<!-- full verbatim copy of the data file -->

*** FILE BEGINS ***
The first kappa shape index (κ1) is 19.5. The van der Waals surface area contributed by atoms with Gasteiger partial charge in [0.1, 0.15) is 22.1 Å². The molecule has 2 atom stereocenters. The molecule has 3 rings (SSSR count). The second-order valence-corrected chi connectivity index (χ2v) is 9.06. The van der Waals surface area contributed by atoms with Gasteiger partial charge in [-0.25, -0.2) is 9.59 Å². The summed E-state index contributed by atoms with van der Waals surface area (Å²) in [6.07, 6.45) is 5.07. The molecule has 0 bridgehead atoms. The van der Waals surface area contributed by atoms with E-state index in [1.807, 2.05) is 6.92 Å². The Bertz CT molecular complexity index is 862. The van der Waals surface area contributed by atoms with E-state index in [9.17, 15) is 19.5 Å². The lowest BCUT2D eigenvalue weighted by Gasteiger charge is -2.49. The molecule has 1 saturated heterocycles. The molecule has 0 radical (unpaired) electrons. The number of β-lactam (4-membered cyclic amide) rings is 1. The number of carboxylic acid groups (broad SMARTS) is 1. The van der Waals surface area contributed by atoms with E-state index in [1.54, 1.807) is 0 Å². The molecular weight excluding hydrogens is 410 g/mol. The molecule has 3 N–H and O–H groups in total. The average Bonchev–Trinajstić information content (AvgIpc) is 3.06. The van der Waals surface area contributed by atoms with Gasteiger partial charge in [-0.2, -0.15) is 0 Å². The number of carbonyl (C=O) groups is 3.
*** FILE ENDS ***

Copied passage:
The first kappa shape index (κ1) is 19.5. The van der Waals surface area contributed by atoms with Gasteiger partial charge in [0.1, 0.15) is 22.1 Å². The molecule has 2 atom stereocenters. The molecule has 3 rings (SSSR count). The second-order valence-corrected chi connectivity index (χ2v) is 9.06. The van der Waals surface area contributed by atoms with Gasteiger partial charge in [-0.25, -0.2) is 9.59 Å². The summed E-state index contributed by atoms with van der Waals surface area (Å²) in [6.07, 6.45) is 5.07. The molecule has 0 bridgehead atoms. The van der Waals surface area contributed by atoms with E-state index in [1.807, 2.05) is 6.92 Å². The Bertz CT molecular complexity index is 862. The van der Waals surface area contributed by atoms with E-state index in [9.17, 15) is 19.5 Å². The lowest BCUT2D eigenvalue weighted by Gasteiger charge is -2.49. The molecule has 1 saturated heterocycles. The molecule has 0 radical (unpaired) electrons. The number of β-lactam (4-membered cyclic amide) rings is 1. The number of carboxylic acid groups (broad SMARTS) is 1. The van der Waals surface area contributed by atoms with E-state index in [1.54, 1.807) is 0 Å². The molecular weight excluding hydrogens is 410 g/mol. The molecule has 3 N–H and O–H groups in total. The average Bonchev–Trinajstić information content (AvgIpc) is 3.06. The van der Waals surface area contributed by atoms with Gasteiger partial charge in [-0.2, -0.15) is 0 Å². The number of carbonyl (C=O) groups is 3.